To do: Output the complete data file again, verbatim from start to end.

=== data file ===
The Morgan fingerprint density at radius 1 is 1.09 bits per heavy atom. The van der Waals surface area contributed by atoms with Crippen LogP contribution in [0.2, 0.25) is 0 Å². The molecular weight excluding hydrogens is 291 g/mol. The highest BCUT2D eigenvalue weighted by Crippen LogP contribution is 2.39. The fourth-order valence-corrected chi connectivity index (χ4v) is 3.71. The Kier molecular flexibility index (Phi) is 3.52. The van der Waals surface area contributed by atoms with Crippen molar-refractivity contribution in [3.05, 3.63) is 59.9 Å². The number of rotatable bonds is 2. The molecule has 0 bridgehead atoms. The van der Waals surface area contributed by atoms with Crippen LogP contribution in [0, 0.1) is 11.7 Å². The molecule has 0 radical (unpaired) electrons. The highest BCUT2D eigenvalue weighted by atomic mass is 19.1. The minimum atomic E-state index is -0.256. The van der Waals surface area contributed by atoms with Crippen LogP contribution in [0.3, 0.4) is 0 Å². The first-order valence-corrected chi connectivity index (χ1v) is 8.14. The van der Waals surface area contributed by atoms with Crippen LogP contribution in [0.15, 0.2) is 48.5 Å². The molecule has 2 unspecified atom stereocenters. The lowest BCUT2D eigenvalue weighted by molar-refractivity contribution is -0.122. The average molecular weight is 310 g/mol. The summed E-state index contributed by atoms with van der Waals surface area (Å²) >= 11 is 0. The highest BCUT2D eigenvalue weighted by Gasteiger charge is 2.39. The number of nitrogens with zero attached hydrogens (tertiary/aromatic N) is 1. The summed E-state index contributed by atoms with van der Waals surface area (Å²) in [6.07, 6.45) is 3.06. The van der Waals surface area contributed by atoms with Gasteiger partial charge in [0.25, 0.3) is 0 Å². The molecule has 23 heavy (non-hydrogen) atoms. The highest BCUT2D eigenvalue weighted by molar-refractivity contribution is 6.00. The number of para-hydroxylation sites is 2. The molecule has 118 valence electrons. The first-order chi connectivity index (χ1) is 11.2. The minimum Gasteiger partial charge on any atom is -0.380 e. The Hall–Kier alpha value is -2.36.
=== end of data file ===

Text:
The Morgan fingerprint density at radius 1 is 1.09 bits per heavy atom. The van der Waals surface area contributed by atoms with Crippen LogP contribution in [0.2, 0.25) is 0 Å². The molecular weight excluding hydrogens is 291 g/mol. The highest BCUT2D eigenvalue weighted by Crippen LogP contribution is 2.39. The fourth-order valence-corrected chi connectivity index (χ4v) is 3.71. The Kier molecular flexibility index (Phi) is 3.52. The van der Waals surface area contributed by atoms with Crippen molar-refractivity contribution in [3.05, 3.63) is 59.9 Å². The number of rotatable bonds is 2. The molecule has 0 bridgehead atoms. The van der Waals surface area contributed by atoms with Crippen LogP contribution in [0, 0.1) is 11.7 Å². The molecule has 0 radical (unpaired) electrons. The highest BCUT2D eigenvalue weighted by atomic mass is 19.1. The minimum atomic E-state index is -0.256. The van der Waals surface area contributed by atoms with Crippen LogP contribution in [0.3, 0.4) is 0 Å². The first-order valence-corrected chi connectivity index (χ1v) is 8.14. The van der Waals surface area contributed by atoms with Crippen LogP contribution in [0.15, 0.2) is 48.5 Å². The molecule has 2 unspecified atom stereocenters. The lowest BCUT2D eigenvalue weighted by molar-refractivity contribution is -0.122. The average molecular weight is 310 g/mol. The summed E-state index contributed by atoms with van der Waals surface area (Å²) >= 11 is 0. The highest BCUT2D eigenvalue weighted by Gasteiger charge is 2.39. The number of nitrogens with zero attached hydrogens (tertiary/aromatic N) is 1. The summed E-state index contributed by atoms with van der Waals surface area (Å²) in [6.07, 6.45) is 3.06. The van der Waals surface area contributed by atoms with Gasteiger partial charge in [0.25, 0.3) is 0 Å². The molecule has 23 heavy (non-hydrogen) atoms. The highest BCUT2D eigenvalue weighted by molar-refractivity contribution is 6.00. The number of para-hydroxylation sites is 2. The molecule has 118 valence electrons. The first-order chi connectivity index (χ1) is 11.2. The minimum Gasteiger partial charge on any atom is -0.380 e. The Hall–Kier alpha value is -2.36.